Award Winning Sustainable House in New South Wales Paves Way to the Future

Australian architect Ian Bailey, who believes an energy efficient and environmentally friendly house costs no more than a conventional home, has built an award-winning sustainable house in his home of Hannam Vale.

Mr. Bailey designed this impressive abode for a couple who required space for themselves and a few occasional guests in a space that was environmentally-friendly. “With no services at the site, the house needed to address issues such as self-reliance on potable water harvesting and storage, generation and storage of its own energy, treatment and recycling of waste water, and both active and passive bushfire protection, all accommodated in a contemporary rural design,” Bailey said. His clients demanded a low maintenance environment with excellent passive solar characteristics and high environmental credentials, and according to the data collected so far and the awards his creation has won, the local designer did a great job. Internal temperatures have been monitored since February 2009, and so far they’ve never gone over 26 degrees Celsius or under 22.

“This project comes as close as it gets to providing for fully sustainable living off the power grid and without access to reticulated water and sewerage systems. This home provides a demonstration of how comfortable sustainable living can be achieved without compromising on any of the standards and features associated with modern living.” said one of the judges of the many competitions where the Hannam Vale house was entered. Passive heating and cooling of the house is supplemented through ceiling fans and an efficient slow combustion heater equipped with a water jacket. All fittings and appliances have also been chosen for maximum efficiency.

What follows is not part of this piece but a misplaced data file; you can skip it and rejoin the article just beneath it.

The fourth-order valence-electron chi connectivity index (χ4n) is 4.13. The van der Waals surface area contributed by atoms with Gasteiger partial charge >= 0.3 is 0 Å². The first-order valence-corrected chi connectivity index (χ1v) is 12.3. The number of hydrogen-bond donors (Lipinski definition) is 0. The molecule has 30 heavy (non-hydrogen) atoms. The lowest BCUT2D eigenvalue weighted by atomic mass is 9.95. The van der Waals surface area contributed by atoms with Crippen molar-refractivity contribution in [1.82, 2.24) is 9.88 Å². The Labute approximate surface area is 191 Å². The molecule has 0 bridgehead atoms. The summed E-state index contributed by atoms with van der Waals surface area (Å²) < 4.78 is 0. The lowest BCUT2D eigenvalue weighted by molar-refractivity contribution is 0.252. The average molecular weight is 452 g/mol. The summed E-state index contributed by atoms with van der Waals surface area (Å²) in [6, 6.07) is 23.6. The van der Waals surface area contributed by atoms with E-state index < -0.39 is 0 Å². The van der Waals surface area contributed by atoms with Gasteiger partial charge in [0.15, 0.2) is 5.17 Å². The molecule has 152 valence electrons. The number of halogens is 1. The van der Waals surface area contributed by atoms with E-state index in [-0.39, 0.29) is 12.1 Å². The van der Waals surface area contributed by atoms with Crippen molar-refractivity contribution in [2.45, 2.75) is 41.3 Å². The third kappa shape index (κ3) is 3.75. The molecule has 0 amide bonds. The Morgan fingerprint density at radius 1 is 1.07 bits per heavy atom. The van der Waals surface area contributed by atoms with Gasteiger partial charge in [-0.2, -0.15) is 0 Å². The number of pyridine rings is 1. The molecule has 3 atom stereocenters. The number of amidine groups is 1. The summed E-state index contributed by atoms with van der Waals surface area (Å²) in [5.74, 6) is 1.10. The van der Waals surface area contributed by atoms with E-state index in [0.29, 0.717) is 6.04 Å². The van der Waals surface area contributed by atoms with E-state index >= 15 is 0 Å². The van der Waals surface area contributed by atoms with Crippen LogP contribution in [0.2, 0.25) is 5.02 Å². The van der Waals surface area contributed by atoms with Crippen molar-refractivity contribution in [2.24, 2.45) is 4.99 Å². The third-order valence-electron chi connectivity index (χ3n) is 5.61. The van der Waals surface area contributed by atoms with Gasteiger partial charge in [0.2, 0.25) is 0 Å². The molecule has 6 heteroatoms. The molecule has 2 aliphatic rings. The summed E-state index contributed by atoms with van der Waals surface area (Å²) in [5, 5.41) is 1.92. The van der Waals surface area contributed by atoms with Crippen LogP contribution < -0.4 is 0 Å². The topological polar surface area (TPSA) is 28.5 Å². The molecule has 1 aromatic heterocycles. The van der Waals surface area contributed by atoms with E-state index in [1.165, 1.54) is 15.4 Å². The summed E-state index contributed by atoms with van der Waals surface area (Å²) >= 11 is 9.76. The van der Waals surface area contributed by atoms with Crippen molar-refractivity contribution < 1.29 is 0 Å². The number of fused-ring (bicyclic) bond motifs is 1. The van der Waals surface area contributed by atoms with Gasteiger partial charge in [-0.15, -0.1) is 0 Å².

Bailey believes building a sustainable house doesn’t have to cost more than a normal one. “It will probably cost less, because measures to shade, heat or cool the house will be reduced thanks to key elements, such as window placement for cross ventilation, and incorporation of thermal mass in the dwelling. In addition, the ongoing running costs will certainly be less, apart from the comfort and amenity of living there” he says. ” If you get the balance right between orientation, insulation, cross ventilation and thermal mass, you’ll end up with a good result.” The Hannam Vale landscape did pose some challenges because although it offers some stunning views, they are mainly to the south and good passive solar design required most of the windows to face north. In the end the house needed to be stretched a little.

The home won a Commendation Award in the Institute of Architects NSW Country Division in the category “Residential – New Houses”, and has just been announced winner in the Master Builders Association Awards, in the Open Category for Excellence in Building Awards Newcastle, for Energy Efficiency and Environmental Sustainability.

via Camden Courier 



No comments yet.

Post a Comment